As much as spending time in Adam’s company was informative, it was also good fun. He had a child-like quality of mischief in some of his dealings with me, and with others. Well do I remember sitting having lunch with him and his beloved wife, Jenny (who died in 2016), and being regaled with possibly the best story I had ever heard. (The tale involved a dispute between Prince Charles and Gordon of Abergeldie, with the latter telling the former to remove himself from his land, using very anglo-saxon language. But that’s a story for another day.) Another episode I treasure the memory of was during the winter of 2010. He and I went to Arbuthnott kirk near Stonehaven to see the grave, and childhood home, of Lewis Grassic Gibbon, author of the classic Sunset Song novel. The graveyard was like an ice-rink. Literally. Water had poured down an adjacent embankment onto the grass and froze solid. We entered the church grounds and had to hold each other up, laughing as we slid over to where Grassic Gibbon was buried. We both agreed our respective choice of footwear was inappropriate for the conditions. He commented that it would be ironic if we were to slip and meet our ends in a graveyard.

One of Adam’s biggest assets, though, was his generosity of spirit and his patience. He never criticised people when they misspelt something, or got a pronunciation wrong. This generosity was very evident in 2011, when he asked me to become lead author of the annual snow patch that he had written every year since 1995, and which appeared in the Royal Meteorological Society’s Weather journal. Perhaps aware that he wasn’t going to be able to do it forever, he suggested I had a bash. I recall my first attempt. It was returned with so much red pen that I thought maybe I wasn’t cut out for it. Adam wouldn’t hear any of this, and encouraged me with what words to use (and, crucially, what words I had used too often, or incorrectly). Fortunately, as each year went on the red penning became less, to the point nowadays where only minor amendments are needed. It makes me immensely sad now to think that I shall never get another opportunity to send Adam the draft for his comment. As of today (26 January), the paper for 2018 has been submitted, with Adam as co-author. It will be the last thing that is published with his name on it. I am proud that my name will stand alongside his.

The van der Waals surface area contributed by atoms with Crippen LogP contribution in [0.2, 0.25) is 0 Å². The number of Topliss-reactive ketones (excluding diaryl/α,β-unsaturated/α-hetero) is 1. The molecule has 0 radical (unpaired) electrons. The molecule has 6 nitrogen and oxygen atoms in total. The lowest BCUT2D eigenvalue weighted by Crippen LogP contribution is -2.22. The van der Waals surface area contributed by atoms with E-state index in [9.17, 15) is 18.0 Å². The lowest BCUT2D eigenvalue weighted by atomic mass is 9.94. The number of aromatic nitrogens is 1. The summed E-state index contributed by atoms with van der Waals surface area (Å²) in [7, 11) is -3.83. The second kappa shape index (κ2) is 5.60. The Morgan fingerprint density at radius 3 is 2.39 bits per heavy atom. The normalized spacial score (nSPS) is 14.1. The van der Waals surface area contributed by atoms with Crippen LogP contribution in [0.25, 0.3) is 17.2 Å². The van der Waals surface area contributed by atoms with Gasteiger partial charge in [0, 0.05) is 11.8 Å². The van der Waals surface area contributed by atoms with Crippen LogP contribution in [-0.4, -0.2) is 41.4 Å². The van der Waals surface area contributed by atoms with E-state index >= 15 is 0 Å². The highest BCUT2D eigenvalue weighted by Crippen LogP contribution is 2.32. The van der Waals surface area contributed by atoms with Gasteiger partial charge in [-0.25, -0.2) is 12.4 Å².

Obituarists will write far more eloquently than I could ever do on subjects like Adam’s academic output, and what his vast achievements were. Memories like mine, written by people who knew or who were influenced by him, are deeply personal and — hopefully — give a bit more colour. There is so much more I and others could write about a life so well lived. So much, in fact, that it would be hard to know when to stop.

Adam Watson was an inspiration. He will be mourned by his family, and by the Scottish scientific community. All lovers of the Scottish outdoors are in his debt. I shall miss him.

The last time I saw Adam, in December 2018. Mick Marquis (left), Adam and I, discussing snow patch data, as well as birds and hill tracks.

Postscript. Adam loathed statues. When I asked him what he thought if someone suggested putting up one of him, he said he hoped that it would never happen, and that if it should I have his permission to tear it down!